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Math, how did it become the subject we love to hate?

As a student, I loved math. Yet, I often shied away from saying this in public, lest my peers began to detest me. Who loves algebra, trigonometry, and geometry? "Me," the isosceles-triangle formula lover wanted to shout out. But the consensus in the classroom, school, neighbourhood, and beyond was to hate the subject, so I stayed quiet.

You could score well in math, even if you got the answer incorrect. Say, you are asked to calculate the age of son and father based on some assumptions. You are doing it right, but somehow, in the end, the age of son turns out to be more than that of the father. Even if the answer is incorrect, if you followed the right steps for calculations you could score! Now, that in my head was a jackpot. And it is something, I struggled hard to explain to my friends. Besides, I did enjoy studying the subject.

The thought of math as the most hated subject always made me uncomfortable. Why do a lot of people hate the subject? Who tells our children to dislike or like a subject? I put forth the question to young minds. Answers that I received were amusing and interesting, to say the least. 'It's cool to say that you hate math.' 'Only nerds are good at math, and nobody wants to be labelled as one.' 'When I grow up, I will drive from destination A to destination B, or fly, or be onboard a ship.

So, why do I need to know the km/h or the difference between upstream/downstream?' 'Why am I being taught the subject, which seems to be irrelevant in real-life situations?' Fair enough. In retrospect, I must confess that I too didn't know 'what' I could become after studying math at college.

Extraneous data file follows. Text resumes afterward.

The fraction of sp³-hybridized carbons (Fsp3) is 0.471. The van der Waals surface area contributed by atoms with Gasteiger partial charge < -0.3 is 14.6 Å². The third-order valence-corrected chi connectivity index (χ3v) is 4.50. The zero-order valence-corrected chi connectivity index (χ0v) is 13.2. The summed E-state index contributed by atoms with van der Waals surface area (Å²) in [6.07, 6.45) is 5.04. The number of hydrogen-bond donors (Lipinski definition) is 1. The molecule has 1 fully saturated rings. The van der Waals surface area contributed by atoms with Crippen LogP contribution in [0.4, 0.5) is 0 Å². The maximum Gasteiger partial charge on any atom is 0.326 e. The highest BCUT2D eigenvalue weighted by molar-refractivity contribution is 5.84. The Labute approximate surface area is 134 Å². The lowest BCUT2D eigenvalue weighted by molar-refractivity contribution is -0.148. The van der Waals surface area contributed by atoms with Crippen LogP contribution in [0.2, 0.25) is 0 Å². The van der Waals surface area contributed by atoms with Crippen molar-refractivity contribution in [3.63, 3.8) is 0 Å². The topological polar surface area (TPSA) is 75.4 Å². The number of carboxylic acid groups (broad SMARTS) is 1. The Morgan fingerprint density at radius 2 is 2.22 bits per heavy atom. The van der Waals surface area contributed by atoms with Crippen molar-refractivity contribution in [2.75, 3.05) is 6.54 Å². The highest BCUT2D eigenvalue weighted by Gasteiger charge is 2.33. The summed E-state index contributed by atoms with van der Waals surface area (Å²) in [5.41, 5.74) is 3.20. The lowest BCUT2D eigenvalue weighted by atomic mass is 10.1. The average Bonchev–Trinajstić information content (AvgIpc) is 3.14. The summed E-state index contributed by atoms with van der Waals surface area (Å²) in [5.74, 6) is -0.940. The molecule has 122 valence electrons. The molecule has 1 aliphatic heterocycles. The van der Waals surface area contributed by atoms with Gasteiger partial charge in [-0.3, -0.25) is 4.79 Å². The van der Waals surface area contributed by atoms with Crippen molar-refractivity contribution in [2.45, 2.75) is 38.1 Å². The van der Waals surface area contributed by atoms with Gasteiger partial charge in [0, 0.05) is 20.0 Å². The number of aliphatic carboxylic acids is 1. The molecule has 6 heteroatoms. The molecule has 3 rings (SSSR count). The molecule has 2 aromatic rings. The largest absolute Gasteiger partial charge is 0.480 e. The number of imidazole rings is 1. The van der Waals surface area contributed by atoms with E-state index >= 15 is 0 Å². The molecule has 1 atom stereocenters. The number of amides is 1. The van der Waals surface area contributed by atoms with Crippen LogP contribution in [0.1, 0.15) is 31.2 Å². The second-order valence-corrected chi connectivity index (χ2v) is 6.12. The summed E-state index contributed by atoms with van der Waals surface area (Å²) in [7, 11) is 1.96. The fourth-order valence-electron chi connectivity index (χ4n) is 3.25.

Yet, parents continue to drive their kids to extra coaching classes in the subject. A bad grade in math is looked down upon. But come to think of it, what really drives kids away from the subject? The next time your child says he/she doesn't like the subject - prod to arrive at the reason behind it. Is it hard to study? Do they not like the teacher? Are they made to feel stupid when they get a simple problem wrong? Or is it just because we closed our minds to the subject generations ago?

Some time ago, I had met a math teacher from Finland who had 30 years of experience.

Maarit Rossi, one of the world's top ten teachers, was in Dubai as one of the judges for the Global Teacher Prize Competition 2017. In 2016, she was among the top ten finalists in the competition. She was cheerful and warm. "I spent the first 10 years of my career teaching (math) like other teachers - just like I was taught. Then it hit me - the children were not liking or learning math because we were not teaching them well," she smiled. She's now dedicated her life to fix this problem.

She reminded me of my math teacher in Grade 11. She was good, helped me discover the logic in problem-solving and got me further addicted to the subject. I wasn't a nerd, but a true-blue backbencher. Yet, I was good at math and it could be because of the teachers I've had. They kept my interest alive in the subject. In fact, at one point I even wanted to pursue the subject further in college. Math (Hons) sounded good. It's a different story that I ended up as a writer - finding my calling in words rather than numbers.

But the point is, we can make math cool and fun to learn. We can spark their interest in the subject creative ways. Movies, for instance, can be a good way. There are some recent ones on the lives of different mathematicians: Super 30 (Bollywood flick based on mathematician Anand Kumar), The Man Who Knew Infinity (Hollywood film based on mathematician Srinivasa Ramanujan), and forthcoming Shakuntala Devi Human Computer starring Bollywood actress Vidya Balan.

There are plenty of other ways, too. The first step, however, is to drive away from the fear associated with the subject. Let's talk to our children and do that.


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